Another year older

“I continue to believe that this world has no ultimate meaning. But I know that something in it has a meaning and that is man, because he is the only creature to insist on having one” – Albert Camus, Resistance, Rebellion and Death: Essays

I am now 36.  Late mid-thirties.  I worked it out.

  • 30 – 30nothing
  • 31-33 – early 30s
  • 34-36 – mid 30s
  • 37-39 – late 30s
  • 40 – Sad smile

It really is a great time to be in your 30s.  I’m fitter than I’ve ever been before (though my body doesn’t show it).  I’ve got a good job, I have a great book collection, technology is awesome and I live in Austin, TX.  Things are pretty good.

“We must be born with an intuition of mortality. Before we know the word for it. Before we know that there are words. Out we come, bloodied and squalling, with the knowledge that for all the points of the compass, there’s only one direction. And time is its only measure.” — Tom Stoppard, Rosencrantz and Guildenstern are Dead.

A long time ago (1992-94), I discovered Existentialism, specifically Absurdism.  Albert Camus quite literally changed my life.  I was born, I got baptized, I did my communion, and my confirmation.  I was a devout Catholic.

I suffered from depression (occasionally still do) and began to question the existence of God and a soul.  Nothing bad happened.  I really loved church and the priests at Our Lady of Guadalupe were good at giving sermons. 

My questions came not from inconsistencies in the bible or trying to reconcile church dogma with modern life.  No, my questions came from, shall we say, first principles.  The logic of god, punishment, heaven, and souls just didn’t make sense to me.  If not for Camus, I’d have had a harder time dealing with my entire world view being turned upside down.

“I don’t want to achieve immortality through my work, I want to achieve immortality through not dying.”  Woody Allen

After I stopped believing in God, I began to appreciate life a lot more.  You see once I realized I didn’t go on forever after death, every day meant so much more.  The problem is that each year that passes I get closer to death.  That’s not pessimism, it’s simply a fact.  I hope to make it to 120 or so.  It’s really the only reason I work out.  The best predictor of how old you’ll live is how old your parents were when they died, and how old their parents were when they died.  You can change those dates a bit with smoking and dangerous behavior, but for the most part your death lies in your genes.  My parents are still alive, but my grandparents made it to about an average of 83, so time will tell. But it worries me.  I’m afraid of regrets.  I want children.  I’d like to have my daughter or son achieve a modicum of greatness, but first I have to have them.  I’d like to create something that lives beyond me.  Whether that’s a business or some art, I want something people will remember me by.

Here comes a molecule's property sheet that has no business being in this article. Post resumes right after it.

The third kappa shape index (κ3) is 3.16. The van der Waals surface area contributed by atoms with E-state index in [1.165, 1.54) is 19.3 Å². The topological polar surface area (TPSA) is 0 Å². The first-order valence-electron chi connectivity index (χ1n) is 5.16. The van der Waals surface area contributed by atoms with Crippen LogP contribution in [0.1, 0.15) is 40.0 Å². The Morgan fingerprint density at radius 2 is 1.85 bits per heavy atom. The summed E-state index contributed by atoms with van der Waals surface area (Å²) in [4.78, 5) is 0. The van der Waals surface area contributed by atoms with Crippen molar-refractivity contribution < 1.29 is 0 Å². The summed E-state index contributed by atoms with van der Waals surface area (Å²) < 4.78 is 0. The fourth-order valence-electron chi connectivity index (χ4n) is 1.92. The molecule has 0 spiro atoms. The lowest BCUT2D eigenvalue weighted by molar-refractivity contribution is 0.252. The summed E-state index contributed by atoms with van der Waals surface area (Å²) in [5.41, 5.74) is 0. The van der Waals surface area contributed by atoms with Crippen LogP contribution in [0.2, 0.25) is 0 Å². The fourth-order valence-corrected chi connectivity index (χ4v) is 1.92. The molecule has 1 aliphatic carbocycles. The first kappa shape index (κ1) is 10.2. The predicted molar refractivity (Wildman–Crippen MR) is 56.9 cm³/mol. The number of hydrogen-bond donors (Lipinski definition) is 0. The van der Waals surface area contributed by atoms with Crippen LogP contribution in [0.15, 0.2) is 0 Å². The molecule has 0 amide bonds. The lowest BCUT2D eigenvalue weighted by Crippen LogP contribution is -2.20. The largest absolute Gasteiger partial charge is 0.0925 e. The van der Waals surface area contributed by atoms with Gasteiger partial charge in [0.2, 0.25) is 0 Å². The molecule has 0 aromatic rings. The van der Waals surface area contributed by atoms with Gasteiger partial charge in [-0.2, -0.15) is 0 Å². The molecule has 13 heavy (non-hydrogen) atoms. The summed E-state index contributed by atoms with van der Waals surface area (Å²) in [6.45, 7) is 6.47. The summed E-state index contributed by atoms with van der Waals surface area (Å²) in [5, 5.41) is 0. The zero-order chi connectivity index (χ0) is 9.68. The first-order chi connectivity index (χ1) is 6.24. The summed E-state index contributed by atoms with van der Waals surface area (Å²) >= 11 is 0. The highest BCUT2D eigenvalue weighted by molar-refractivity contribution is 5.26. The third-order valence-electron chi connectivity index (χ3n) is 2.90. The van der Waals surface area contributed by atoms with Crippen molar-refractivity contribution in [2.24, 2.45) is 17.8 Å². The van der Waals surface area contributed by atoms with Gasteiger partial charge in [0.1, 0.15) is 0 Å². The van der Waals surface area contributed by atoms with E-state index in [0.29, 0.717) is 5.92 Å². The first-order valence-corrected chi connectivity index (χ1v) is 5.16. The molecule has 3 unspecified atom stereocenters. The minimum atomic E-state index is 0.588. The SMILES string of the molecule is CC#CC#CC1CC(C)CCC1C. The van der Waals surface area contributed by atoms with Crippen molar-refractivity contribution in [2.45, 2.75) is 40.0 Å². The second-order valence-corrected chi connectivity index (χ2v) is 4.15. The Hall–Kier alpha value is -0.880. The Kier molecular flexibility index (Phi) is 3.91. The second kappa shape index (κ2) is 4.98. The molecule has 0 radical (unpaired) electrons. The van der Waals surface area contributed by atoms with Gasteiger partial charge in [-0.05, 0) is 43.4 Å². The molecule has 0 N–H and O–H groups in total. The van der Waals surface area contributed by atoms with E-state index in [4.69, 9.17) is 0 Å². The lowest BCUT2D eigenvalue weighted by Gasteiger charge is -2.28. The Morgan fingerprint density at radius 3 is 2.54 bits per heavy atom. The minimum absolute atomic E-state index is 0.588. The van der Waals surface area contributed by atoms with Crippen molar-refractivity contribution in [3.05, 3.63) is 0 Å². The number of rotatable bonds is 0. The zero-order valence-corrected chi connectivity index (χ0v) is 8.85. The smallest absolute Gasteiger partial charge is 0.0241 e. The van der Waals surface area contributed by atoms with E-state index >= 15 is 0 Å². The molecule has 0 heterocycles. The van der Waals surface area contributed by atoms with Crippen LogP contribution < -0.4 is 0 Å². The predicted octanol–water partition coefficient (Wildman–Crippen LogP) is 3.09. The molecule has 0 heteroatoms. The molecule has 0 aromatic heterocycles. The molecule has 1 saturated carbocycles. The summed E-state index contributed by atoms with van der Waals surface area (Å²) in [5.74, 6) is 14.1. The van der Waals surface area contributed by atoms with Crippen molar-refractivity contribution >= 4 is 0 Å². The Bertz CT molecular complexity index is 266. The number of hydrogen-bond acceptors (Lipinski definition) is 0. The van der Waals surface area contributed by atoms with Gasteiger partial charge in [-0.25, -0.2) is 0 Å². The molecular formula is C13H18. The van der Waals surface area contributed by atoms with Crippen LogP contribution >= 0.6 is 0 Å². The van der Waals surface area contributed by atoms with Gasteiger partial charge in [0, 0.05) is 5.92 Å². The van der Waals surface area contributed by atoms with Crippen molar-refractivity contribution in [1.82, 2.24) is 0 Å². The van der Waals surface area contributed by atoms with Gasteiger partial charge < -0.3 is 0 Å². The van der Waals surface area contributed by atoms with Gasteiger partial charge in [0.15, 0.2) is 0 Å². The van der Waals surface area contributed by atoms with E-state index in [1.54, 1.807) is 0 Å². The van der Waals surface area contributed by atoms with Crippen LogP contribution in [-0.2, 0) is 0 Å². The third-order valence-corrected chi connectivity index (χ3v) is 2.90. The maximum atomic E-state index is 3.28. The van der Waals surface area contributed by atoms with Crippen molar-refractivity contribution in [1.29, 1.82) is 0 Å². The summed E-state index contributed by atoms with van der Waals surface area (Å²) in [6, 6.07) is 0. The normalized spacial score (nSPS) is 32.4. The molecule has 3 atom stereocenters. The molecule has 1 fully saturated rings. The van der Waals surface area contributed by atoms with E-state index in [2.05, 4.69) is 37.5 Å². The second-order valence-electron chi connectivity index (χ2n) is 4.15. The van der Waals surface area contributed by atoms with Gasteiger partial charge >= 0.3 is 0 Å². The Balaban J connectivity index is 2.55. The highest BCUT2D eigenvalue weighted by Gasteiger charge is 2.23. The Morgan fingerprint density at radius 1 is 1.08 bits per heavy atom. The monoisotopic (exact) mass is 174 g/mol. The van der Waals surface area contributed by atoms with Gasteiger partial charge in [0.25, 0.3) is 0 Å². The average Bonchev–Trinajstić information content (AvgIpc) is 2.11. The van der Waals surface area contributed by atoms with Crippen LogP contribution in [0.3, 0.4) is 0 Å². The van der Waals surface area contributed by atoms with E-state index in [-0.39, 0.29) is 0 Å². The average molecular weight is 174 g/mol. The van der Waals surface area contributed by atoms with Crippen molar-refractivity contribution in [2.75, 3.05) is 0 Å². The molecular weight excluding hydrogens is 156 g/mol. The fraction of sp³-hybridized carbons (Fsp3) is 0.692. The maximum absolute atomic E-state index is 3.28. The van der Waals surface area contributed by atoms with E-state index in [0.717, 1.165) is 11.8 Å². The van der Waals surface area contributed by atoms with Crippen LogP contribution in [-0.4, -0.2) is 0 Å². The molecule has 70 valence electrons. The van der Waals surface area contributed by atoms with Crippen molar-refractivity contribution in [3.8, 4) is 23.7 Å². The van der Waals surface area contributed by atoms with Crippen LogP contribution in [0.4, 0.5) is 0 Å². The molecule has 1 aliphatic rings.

But mostly I don’t want to die.

Death followed by eternity.  The worst of both worlds.  Tom Stoppard, R&GAD (again)

I don’t want this too seem to morbid.  All this talk of death on my birthday.  It’s just that I really enjoy living.  I want to live forever, because there is so much still to experience. 

Imagine living during the time of Aeschylus or Euripides.  You would have died before experiencing Shakespeare.  Likewise, if you’d met Shakespeare you’d have died before finding out about Brecht, Stoppard, Mamet

Imagine never experiencing Television, Movies.  Knowing only crappy red/blue 3-D.  Never seeing an smart phone or tablet.  What is going to come next?  I want to know!

I’ve got a book queue of more than 70 books, Netflix gueue of 200+ movies, Hulu queue of over 100 episodes, and they’re still making more television, movies, and books!

And that’s only entertainment, I still need to see Paris, Rome, London, Brazil, etc.  And they will change throughout history as well.  I want to see what happens, how they change.  What about the countries that are just now becoming free.  In fifty years those could be safe travel destinations, I want to visit them.

I guess the point I’m trying to make is: Live Life!  When the end comes, it’s over.  Experience everything you can while you have time.  Expose yourself to new ideas and new experiences, because that’s what living is all about.

That’s what I intend to do for however many birthdays I have left.


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